Fu, freshly graduated from the University of Cambridge, had never undertaken a hotel project when he won the commission. Since the property opened in 2009, he has become one of Asia’s most sought-after designers.

“I hate to use the word ‘minimalistic.’ ‘Pure’is a good word,” he explains of his creation. “‘Relaxed luxury’ implies not the notion of the big chandelier and so on, but rather the essence of calm and comfort.”

Alongside the exquisite design, the 117 studios and suites at The Upper House also offer that most premium of Hong Kong luxuries: space. At 730 square feet, the hotel’s Studio 70 is the biggest standard room available in Hong Kong, with the two largest penthouse suites measuring a palatial 1,960 square feet. The spectacular bathrooms are another key feature. 

“We dedicated half of the room to the ritual of changing and bathing, which is very unconventional,” explains Fu. “We could have done three rooms, with a living room and a bathroom adjoining. But when a guest is awake, where do they spend the most time? They need a place to sleep, and a place where the experience [of bathing] is desired after a day of work.

“A lot of the grand hotels in Asia follow a certain formula—arriving at a grand lobby, a ballroom, five restaurants,” he continues “It’s very much the Asian high-end hotel matrix. We are trying to focus on what guests actually want.”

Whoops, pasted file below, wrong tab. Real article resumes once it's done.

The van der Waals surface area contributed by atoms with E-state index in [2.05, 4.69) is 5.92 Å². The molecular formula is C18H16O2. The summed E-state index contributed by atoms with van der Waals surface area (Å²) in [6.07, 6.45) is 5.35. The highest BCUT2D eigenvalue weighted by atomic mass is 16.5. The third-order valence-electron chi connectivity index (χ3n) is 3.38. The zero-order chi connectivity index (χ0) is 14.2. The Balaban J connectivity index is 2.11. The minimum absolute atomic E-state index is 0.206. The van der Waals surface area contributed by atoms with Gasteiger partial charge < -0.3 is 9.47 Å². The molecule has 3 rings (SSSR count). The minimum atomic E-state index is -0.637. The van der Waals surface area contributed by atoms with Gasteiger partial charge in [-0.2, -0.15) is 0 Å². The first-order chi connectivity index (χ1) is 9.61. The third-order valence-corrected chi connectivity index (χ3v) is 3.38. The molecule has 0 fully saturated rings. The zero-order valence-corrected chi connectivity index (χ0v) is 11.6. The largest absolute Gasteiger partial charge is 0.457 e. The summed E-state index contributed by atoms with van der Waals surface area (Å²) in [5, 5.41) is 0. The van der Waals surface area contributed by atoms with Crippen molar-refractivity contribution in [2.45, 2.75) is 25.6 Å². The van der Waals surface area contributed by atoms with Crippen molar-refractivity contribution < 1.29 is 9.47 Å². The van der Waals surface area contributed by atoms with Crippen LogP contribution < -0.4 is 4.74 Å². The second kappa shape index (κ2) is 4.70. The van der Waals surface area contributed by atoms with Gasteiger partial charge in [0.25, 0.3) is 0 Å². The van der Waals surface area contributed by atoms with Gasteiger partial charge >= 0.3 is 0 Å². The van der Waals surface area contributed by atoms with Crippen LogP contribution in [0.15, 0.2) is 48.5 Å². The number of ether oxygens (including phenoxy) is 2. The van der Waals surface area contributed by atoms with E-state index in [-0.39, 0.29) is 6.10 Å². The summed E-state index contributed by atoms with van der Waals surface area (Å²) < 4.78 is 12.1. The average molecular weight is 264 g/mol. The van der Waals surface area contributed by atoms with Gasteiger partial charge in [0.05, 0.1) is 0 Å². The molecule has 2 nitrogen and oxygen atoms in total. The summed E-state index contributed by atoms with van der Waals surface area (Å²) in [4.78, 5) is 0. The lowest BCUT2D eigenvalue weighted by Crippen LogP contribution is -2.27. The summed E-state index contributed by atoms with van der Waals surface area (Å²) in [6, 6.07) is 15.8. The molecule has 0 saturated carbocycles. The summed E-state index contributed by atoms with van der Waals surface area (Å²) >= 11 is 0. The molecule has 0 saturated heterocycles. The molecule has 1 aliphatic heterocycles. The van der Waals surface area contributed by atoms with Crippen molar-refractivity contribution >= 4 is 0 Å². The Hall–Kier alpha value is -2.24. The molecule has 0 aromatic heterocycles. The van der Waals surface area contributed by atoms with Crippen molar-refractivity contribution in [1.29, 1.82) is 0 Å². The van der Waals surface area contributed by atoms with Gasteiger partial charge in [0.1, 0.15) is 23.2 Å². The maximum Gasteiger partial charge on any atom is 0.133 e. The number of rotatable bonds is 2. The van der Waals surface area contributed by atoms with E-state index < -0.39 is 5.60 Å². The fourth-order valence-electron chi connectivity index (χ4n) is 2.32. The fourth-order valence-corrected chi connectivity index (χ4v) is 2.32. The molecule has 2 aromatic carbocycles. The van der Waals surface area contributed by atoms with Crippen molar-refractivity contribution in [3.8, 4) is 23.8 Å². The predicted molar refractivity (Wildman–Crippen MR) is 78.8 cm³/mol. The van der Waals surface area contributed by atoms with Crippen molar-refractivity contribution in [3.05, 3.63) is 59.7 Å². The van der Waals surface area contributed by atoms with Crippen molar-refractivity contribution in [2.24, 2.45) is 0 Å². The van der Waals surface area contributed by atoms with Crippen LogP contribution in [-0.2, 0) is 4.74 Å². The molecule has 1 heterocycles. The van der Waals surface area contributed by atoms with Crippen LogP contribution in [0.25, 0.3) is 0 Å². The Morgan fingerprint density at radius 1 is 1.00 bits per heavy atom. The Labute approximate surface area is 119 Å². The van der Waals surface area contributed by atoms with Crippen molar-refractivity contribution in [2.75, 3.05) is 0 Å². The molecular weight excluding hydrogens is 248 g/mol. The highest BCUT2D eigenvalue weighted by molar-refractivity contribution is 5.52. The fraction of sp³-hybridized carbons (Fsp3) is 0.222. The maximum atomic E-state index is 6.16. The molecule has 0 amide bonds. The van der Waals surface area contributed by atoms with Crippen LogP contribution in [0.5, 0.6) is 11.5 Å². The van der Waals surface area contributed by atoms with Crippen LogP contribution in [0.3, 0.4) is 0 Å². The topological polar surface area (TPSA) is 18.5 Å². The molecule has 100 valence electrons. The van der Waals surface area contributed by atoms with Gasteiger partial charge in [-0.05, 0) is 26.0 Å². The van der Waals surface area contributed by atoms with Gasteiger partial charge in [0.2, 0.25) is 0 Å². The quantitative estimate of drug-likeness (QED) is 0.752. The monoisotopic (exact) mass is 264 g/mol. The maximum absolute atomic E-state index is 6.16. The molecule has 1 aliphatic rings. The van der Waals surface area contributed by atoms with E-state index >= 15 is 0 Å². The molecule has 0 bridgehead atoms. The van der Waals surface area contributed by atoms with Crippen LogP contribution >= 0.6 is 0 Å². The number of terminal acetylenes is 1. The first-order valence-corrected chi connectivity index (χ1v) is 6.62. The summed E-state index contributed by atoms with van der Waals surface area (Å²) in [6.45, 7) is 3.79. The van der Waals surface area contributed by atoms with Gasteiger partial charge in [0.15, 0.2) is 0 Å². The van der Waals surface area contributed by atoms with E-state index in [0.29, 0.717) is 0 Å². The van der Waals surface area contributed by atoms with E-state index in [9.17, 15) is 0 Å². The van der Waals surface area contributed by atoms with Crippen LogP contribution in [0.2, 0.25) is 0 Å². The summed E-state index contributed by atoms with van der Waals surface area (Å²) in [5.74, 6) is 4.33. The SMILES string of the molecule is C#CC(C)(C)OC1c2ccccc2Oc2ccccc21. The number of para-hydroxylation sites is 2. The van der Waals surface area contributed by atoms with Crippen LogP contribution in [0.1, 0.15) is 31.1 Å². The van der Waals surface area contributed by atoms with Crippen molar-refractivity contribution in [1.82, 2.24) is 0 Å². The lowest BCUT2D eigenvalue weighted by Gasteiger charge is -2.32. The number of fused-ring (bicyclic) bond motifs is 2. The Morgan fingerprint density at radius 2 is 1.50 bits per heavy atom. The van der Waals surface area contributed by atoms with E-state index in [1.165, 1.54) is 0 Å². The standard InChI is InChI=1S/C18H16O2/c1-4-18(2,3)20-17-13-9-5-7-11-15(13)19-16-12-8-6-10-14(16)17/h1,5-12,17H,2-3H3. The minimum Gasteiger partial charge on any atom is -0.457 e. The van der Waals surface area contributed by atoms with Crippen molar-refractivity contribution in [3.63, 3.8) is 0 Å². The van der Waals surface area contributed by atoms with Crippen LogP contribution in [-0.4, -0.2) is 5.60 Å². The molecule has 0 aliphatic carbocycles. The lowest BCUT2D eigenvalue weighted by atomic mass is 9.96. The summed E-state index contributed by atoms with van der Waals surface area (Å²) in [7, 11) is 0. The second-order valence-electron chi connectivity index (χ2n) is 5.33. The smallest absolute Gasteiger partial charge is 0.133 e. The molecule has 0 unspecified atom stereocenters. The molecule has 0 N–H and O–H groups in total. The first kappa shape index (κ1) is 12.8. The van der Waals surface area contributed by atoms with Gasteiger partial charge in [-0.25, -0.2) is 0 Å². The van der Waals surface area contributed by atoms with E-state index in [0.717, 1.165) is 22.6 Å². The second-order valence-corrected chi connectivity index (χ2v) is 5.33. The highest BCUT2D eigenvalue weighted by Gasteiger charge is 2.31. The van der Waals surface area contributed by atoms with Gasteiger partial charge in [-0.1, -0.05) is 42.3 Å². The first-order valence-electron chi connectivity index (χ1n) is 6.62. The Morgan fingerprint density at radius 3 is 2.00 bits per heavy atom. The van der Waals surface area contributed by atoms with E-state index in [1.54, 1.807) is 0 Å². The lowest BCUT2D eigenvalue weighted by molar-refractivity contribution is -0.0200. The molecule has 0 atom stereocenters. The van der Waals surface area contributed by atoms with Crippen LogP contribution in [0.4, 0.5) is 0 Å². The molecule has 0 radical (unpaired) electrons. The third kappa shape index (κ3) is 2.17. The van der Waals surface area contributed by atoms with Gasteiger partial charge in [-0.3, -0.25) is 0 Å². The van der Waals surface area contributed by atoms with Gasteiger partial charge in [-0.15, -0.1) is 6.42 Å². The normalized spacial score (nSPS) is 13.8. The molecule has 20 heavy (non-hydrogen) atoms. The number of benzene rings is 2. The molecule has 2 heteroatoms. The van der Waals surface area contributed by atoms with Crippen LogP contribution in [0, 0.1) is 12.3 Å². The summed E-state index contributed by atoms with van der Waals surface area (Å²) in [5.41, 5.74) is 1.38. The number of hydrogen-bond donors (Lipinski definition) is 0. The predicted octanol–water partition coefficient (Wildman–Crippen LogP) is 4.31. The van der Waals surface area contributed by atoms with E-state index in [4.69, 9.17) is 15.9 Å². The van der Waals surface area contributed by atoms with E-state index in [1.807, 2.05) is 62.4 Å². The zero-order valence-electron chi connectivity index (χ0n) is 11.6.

To that end, the small ground-floor lobby of The Upper House is little more than a welcome desk. Upon arrival, guests are guided up one of the city’s most photogenic escalators, into the oh-so-serene elevator and through the stunning 10-story-tall atrium, before conducting a swift paperless check-in within the room. The hotel gym is compact but offers every machine you could need—as proven by Britney Spears, who posted a video of herself working out during a recent stay. There’s only one bar and restaurant, but an evening at the atmospheric Café Gray Deluxe, which offers contemporary European cuisine and views from the 49th floor, is a must. 

Ultimately, the sheer simplicity of The Upper House provides its singular appeal. “I’ve learned that less is more,” says the hotel’s general manager, Marcel Thoma. “And just stick to things you do well. We don’t do banquets, for example, because we’re not good at it. We don’t have the space. But we can try to deliver superb service. And that’s what we do.” —Anna Cummins